Craspedacusta’s last fight? Unlikely, but now is the best time to see the Crim Jellies

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  • Soaking for jellies:

    Martha Young ’24 collects a water sample from Crim Dell Pond, which is currently experiencing a massive bloom of adult freshwater jellyfish. Biologist Jon Allen has enlisted Young and other members of his BIOL 302 class in an investigation of this mysterious species.
    Photo by Jon Allen

by Joseph McClain

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September 16, 2021

Crim Dell jellyfish are back, bigger and more numerous than ever.

Jon Allen says the Craspedacusta jellyfish are blooming in Crim Dell Pond. Freshwater jellyfish usually hide invisible, deep in the depths of the pond in their planula and polyp stages. But every few years, the adult forms, known as jellyfish, make their presence known on campus as they swarm to the surface in a sprawling – and presumably unsuccessful – search for mates.

“My guess is that there are at least thousands – tens of thousands?” hundreds of thousands? – from jellyfish to Crim Dell, ”Allen said. “Hopefully we can get a better tally this fall to figure out how much.”

Allen, associate professor in the biology department at William & Mary, said the last bloom observed was in 2019. Jellyfish flowers are mysterious and difficult to predict, he added.

“When I first got to William & Mary, I was told they bloomed every eight years or so,” Allen said. “This pattern lasted for one cycle, with one flowering in 2010, then another in 2019 – a period of nine years. But now we are only two years since the last flowering observed and this one is much more important than the two previous ones. “

Happily, this year’s bloom coincides with Maria Clagett and Martha Young’s enrollment in BIOL 302 – Integrative Biology: Animals, Taught by Allen.

“They both told me they were interested in jellyfish when we first met and I’m sure I disappointed them saying that we mainly study other types of thornless creatures,” he said. -he declares. “The return of the Crim Jells coinciding with the students interested in jellyfish was just luck! “

Clagett and fellow BIOL 302 student Mariel Webb, both members of the 2024 class, were the first to see the Crim Jells. Allen said they spotted the jellyfish from the Crim Dell Bridge. During normal bloom, jellyfish are too small – at best a penny size – to be easily seen without having one in your collection net. But this year’s jumbos are about the size of a quarter, large, and numerous enough for occasional naked-eye jellyfish fishing.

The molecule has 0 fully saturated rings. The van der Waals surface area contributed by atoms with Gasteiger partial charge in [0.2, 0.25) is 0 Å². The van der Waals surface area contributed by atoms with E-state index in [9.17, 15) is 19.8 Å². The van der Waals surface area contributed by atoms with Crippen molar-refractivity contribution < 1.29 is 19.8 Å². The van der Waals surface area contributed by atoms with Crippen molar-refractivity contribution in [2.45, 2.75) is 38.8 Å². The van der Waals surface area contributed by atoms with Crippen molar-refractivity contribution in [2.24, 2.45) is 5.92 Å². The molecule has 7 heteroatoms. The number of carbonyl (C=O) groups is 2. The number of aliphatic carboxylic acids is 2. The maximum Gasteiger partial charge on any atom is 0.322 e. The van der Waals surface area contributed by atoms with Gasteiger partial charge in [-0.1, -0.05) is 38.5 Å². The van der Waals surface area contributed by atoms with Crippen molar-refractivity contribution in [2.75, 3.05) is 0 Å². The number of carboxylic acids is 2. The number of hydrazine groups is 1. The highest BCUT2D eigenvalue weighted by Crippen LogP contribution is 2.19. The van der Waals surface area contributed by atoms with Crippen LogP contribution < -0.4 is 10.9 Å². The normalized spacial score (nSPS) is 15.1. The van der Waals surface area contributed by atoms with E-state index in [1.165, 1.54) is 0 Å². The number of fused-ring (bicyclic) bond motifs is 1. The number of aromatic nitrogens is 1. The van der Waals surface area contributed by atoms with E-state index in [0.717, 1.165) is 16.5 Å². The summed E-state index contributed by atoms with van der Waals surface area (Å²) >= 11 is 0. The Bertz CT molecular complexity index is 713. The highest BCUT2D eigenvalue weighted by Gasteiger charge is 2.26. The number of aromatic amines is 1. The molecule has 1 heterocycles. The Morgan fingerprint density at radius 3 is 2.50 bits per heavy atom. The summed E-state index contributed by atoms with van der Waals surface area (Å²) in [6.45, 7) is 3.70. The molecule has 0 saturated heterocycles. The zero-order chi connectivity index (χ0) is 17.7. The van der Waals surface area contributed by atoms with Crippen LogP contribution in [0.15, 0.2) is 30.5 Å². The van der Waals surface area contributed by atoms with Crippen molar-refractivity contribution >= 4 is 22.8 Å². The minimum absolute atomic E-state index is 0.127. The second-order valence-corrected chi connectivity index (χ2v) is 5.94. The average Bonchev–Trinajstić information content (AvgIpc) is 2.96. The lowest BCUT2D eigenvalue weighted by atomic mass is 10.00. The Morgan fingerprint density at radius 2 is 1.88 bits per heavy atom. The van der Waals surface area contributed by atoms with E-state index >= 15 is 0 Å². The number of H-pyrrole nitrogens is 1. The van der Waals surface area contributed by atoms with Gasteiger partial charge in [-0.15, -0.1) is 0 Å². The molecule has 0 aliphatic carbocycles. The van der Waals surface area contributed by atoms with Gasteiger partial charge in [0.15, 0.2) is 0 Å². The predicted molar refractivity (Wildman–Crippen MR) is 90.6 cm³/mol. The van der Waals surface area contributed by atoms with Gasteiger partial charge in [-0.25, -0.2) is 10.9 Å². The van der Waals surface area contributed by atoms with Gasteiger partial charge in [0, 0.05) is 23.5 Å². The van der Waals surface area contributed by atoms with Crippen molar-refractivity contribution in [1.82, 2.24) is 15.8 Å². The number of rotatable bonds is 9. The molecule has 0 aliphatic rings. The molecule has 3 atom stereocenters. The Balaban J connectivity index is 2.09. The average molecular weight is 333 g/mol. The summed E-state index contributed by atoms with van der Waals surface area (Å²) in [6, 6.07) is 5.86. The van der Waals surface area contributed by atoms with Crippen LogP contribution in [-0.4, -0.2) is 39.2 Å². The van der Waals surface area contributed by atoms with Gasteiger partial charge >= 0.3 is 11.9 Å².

“They are probably easier to spot from the sidewalk between ISC and Sadler,” Allen said. “If you walk past when the light is dimmer in the morning or afternoon, they’re pretty easy to see.”

We know very little about Craspedacusta astonished. Allen explained that it is an invasive species, native to China. They are found in other ponds, not just Crim Dell. But beyond a few simple facts, Allen says more questions than answers surround the jellyfish. Webb and Clagett have joined Allen’s lab to use the big bloom of 2021 to try and answer at least some of the questions.

A strange set of facts centers around the arcane of Craspedacusta the reproduction. Allen explained that small polyps reproduce asexually, cloning themselves to introduce new generations of Crim Jells. The business of jellyfish, however, is to mate and reproduce. But the members of a Craspedacusta bloom are almost always one sex or another. It’s the same this year.

“So far they are just females – with lots of eggs!” Allen said. “But no men. Is there sexual reproduction in Crim Dell or not? Not clear!”

He said the jelly lab would try to get the Craspedacusta spawn in vitro, and also study whether these egg-laden females will reproduce parthenogenically. It’s not just the exotic breeding habits of jellyfish that are unknown; Allen says there’s a lot to pin down in the nuts and bolts lane of the freshwater jellyfish life cycle.

“We don’t even know what caused this bloom,” he said. “Probably a combination of warm temperatures and plenty of food for the jellies, but we don’t really have a good idea of ​​their diet.”

Allen said the group started collaborating with “Flatworm Mom and now Jellyfish Guru” Anna Klompen ’11, an Allen Lab alumnus. Klompen is now in graduate school at the University of Kansas.

“Hopefully we can get to a point where she can use some of the Crim Jells in her graduate work,” Allen said. “She now has some of the same species in Kansas, but they are from Japan. Apparently, North American populations are not available. Hope we can change that!


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